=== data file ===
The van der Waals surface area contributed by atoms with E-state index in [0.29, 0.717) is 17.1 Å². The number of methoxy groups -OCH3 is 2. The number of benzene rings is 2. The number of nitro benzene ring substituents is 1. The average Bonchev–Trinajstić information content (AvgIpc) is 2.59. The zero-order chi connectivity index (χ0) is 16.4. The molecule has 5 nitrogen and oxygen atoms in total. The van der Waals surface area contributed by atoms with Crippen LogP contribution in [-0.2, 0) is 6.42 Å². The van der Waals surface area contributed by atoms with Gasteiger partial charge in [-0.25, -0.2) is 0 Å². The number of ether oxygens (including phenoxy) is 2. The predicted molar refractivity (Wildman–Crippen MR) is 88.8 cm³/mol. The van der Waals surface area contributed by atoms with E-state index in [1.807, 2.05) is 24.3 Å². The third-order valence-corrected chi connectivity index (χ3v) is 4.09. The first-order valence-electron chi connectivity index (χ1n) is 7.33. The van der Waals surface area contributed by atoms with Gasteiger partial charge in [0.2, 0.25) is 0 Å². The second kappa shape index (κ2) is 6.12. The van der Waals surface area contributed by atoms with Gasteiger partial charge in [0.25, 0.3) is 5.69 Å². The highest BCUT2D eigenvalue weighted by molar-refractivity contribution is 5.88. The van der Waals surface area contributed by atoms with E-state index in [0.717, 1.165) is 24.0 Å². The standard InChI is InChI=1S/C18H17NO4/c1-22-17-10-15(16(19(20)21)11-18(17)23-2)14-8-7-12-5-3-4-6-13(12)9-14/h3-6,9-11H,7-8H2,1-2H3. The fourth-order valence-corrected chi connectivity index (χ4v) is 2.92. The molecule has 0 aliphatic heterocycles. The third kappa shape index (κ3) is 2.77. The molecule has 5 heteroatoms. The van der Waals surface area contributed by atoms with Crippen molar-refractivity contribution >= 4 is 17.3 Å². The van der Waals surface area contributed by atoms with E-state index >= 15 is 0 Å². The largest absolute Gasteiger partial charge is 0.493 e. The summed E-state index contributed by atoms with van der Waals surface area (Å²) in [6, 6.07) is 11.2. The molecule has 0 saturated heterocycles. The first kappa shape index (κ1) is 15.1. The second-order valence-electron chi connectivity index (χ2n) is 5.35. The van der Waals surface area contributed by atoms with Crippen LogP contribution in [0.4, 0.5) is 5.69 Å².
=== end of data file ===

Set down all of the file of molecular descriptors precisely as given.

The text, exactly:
The van der Waals surface area contributed by atoms with E-state index in [0.29, 0.717) is 17.1 Å². The number of methoxy groups -OCH3 is 2. The number of benzene rings is 2. The number of nitro benzene ring substituents is 1. The average Bonchev–Trinajstić information content (AvgIpc) is 2.59. The zero-order chi connectivity index (χ0) is 16.4. The molecule has 5 nitrogen and oxygen atoms in total. The van der Waals surface area contributed by atoms with Crippen LogP contribution in [-0.2, 0) is 6.42 Å². The van der Waals surface area contributed by atoms with Gasteiger partial charge in [-0.25, -0.2) is 0 Å². The number of ether oxygens (including phenoxy) is 2. The predicted molar refractivity (Wildman–Crippen MR) is 88.8 cm³/mol. The van der Waals surface area contributed by atoms with E-state index in [1.807, 2.05) is 24.3 Å². The third-order valence-corrected chi connectivity index (χ3v) is 4.09. The first-order valence-electron chi connectivity index (χ1n) is 7.33. The van der Waals surface area contributed by atoms with Gasteiger partial charge in [0.2, 0.25) is 0 Å². The second kappa shape index (κ2) is 6.12. The van der Waals surface area contributed by atoms with Gasteiger partial charge in [0.25, 0.3) is 5.69 Å². The highest BCUT2D eigenvalue weighted by molar-refractivity contribution is 5.88. The van der Waals surface area contributed by atoms with E-state index in [0.717, 1.165) is 24.0 Å². The standard InChI is InChI=1S/C18H17NO4/c1-22-17-10-15(16(19(20)21)11-18(17)23-2)14-8-7-12-5-3-4-6-13(12)9-14/h3-6,9-11H,7-8H2,1-2H3. The fourth-order valence-corrected chi connectivity index (χ4v) is 2.92. The molecule has 0 aliphatic heterocycles. The third kappa shape index (κ3) is 2.77. The molecule has 5 heteroatoms. The van der Waals surface area contributed by atoms with Crippen molar-refractivity contribution >= 4 is 17.3 Å². The van der Waals surface area contributed by atoms with E-state index >= 15 is 0 Å². The largest absolute Gasteiger partial charge is 0.493 e. The summed E-state index contributed by atoms with van der Waals surface area (Å²) in [6, 6.07) is 11.2. The molecule has 0 saturated heterocycles. The first kappa shape index (κ1) is 15.1. The second-order valence-electron chi connectivity index (χ2n) is 5.35. The van der Waals surface area contributed by atoms with Crippen LogP contribution in [0.4, 0.5) is 5.69 Å².